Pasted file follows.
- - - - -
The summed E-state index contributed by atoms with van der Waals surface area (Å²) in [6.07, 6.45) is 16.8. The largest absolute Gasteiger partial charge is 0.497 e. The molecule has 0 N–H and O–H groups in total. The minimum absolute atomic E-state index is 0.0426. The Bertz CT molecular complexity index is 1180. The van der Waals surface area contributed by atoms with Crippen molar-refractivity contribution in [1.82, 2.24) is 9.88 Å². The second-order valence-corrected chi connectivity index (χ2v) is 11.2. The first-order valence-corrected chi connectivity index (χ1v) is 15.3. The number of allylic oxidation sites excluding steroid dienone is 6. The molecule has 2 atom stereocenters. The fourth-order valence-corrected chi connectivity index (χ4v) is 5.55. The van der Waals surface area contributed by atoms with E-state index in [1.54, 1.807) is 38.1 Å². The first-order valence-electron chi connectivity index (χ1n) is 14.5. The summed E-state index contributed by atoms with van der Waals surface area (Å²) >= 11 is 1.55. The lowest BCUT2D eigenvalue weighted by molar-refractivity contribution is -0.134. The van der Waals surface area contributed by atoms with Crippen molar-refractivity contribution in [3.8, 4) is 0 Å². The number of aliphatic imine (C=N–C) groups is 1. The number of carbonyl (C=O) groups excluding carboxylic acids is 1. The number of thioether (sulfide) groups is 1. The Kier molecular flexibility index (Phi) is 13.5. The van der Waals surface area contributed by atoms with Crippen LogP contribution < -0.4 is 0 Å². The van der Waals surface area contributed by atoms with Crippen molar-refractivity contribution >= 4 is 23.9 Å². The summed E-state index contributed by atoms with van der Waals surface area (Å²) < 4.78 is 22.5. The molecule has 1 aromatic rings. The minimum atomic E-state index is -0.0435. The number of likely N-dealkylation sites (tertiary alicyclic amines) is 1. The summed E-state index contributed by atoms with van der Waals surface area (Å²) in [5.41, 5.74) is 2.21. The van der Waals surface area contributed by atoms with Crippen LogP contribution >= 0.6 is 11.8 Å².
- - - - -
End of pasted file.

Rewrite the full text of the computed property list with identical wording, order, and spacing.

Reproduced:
The summed E-state index contributed by atoms with van der Waals surface area (Å²) in [6.07, 6.45) is 16.8. The largest absolute Gasteiger partial charge is 0.497 e. The molecule has 0 N–H and O–H groups in total. The minimum absolute atomic E-state index is 0.0426. The Bertz CT molecular complexity index is 1180. The van der Waals surface area contributed by atoms with Crippen molar-refractivity contribution in [1.82, 2.24) is 9.88 Å². The second-order valence-corrected chi connectivity index (χ2v) is 11.2. The first-order valence-corrected chi connectivity index (χ1v) is 15.3. The number of allylic oxidation sites excluding steroid dienone is 6. The molecule has 2 atom stereocenters. The fourth-order valence-corrected chi connectivity index (χ4v) is 5.55. The van der Waals surface area contributed by atoms with E-state index in [1.54, 1.807) is 38.1 Å². The first-order valence-electron chi connectivity index (χ1n) is 14.5. The summed E-state index contributed by atoms with van der Waals surface area (Å²) >= 11 is 1.55. The lowest BCUT2D eigenvalue weighted by molar-refractivity contribution is -0.134. The van der Waals surface area contributed by atoms with Crippen molar-refractivity contribution in [3.8, 4) is 0 Å². The number of aliphatic imine (C=N–C) groups is 1. The number of carbonyl (C=O) groups excluding carboxylic acids is 1. The number of thioether (sulfide) groups is 1. The Kier molecular flexibility index (Phi) is 13.5. The van der Waals surface area contributed by atoms with Crippen LogP contribution < -0.4 is 0 Å². The van der Waals surface area contributed by atoms with Crippen molar-refractivity contribution >= 4 is 23.9 Å². The summed E-state index contributed by atoms with van der Waals surface area (Å²) < 4.78 is 22.5. The molecule has 1 aromatic rings. The minimum atomic E-state index is -0.0435. The number of likely N-dealkylation sites (tertiary alicyclic amines) is 1. The summed E-state index contributed by atoms with van der Waals surface area (Å²) in [5.41, 5.74) is 2.21. The van der Waals surface area contributed by atoms with Crippen LogP contribution >= 0.6 is 11.8 Å².